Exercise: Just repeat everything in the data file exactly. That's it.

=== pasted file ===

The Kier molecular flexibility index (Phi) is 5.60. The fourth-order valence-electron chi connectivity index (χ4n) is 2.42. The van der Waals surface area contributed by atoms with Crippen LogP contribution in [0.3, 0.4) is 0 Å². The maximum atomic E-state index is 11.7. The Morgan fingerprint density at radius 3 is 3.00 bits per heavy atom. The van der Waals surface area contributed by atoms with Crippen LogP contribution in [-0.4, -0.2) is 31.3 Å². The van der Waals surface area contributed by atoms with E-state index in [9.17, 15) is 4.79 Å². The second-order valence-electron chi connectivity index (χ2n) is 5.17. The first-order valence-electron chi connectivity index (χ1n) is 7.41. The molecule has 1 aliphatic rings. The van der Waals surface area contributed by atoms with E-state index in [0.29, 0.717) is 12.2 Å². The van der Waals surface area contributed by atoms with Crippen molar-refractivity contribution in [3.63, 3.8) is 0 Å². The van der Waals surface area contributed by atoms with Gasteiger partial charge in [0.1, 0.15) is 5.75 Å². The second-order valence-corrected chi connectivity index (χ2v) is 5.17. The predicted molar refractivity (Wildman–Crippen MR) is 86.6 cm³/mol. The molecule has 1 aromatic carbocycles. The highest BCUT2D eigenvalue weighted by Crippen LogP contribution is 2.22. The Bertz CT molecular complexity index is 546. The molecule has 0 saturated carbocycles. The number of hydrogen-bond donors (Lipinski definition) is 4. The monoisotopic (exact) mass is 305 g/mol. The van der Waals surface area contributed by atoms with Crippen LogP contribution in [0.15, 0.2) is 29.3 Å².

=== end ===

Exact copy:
The Kier molecular flexibility index (Phi) is 5.60. The fourth-order valence-electron chi connectivity index (χ4n) is 2.42. The van der Waals surface area contributed by atoms with Crippen LogP contribution in [0.3, 0.4) is 0 Å². The maximum atomic E-state index is 11.7. The Morgan fingerprint density at radius 3 is 3.00 bits per heavy atom. The van der Waals surface area contributed by atoms with Crippen LogP contribution in [-0.4, -0.2) is 31.3 Å². The van der Waals surface area contributed by atoms with E-state index in [9.17, 15) is 4.79 Å². The second-order valence-electron chi connectivity index (χ2n) is 5.17. The first-order valence-electron chi connectivity index (χ1n) is 7.41. The molecule has 1 aliphatic rings. The van der Waals surface area contributed by atoms with E-state index in [0.29, 0.717) is 12.2 Å². The van der Waals surface area contributed by atoms with Crippen molar-refractivity contribution in [3.63, 3.8) is 0 Å². The van der Waals surface area contributed by atoms with Gasteiger partial charge in [0.1, 0.15) is 5.75 Å². The second-order valence-corrected chi connectivity index (χ2v) is 5.17. The predicted molar refractivity (Wildman–Crippen MR) is 86.6 cm³/mol. The molecule has 1 aromatic carbocycles. The highest BCUT2D eigenvalue weighted by Crippen LogP contribution is 2.22. The Bertz CT molecular complexity index is 546. The molecule has 0 saturated carbocycles. The number of hydrogen-bond donors (Lipinski definition) is 4. The monoisotopic (exact) mass is 305 g/mol. The van der Waals surface area contributed by atoms with Crippen LogP contribution in [0.15, 0.2) is 29.3 Å².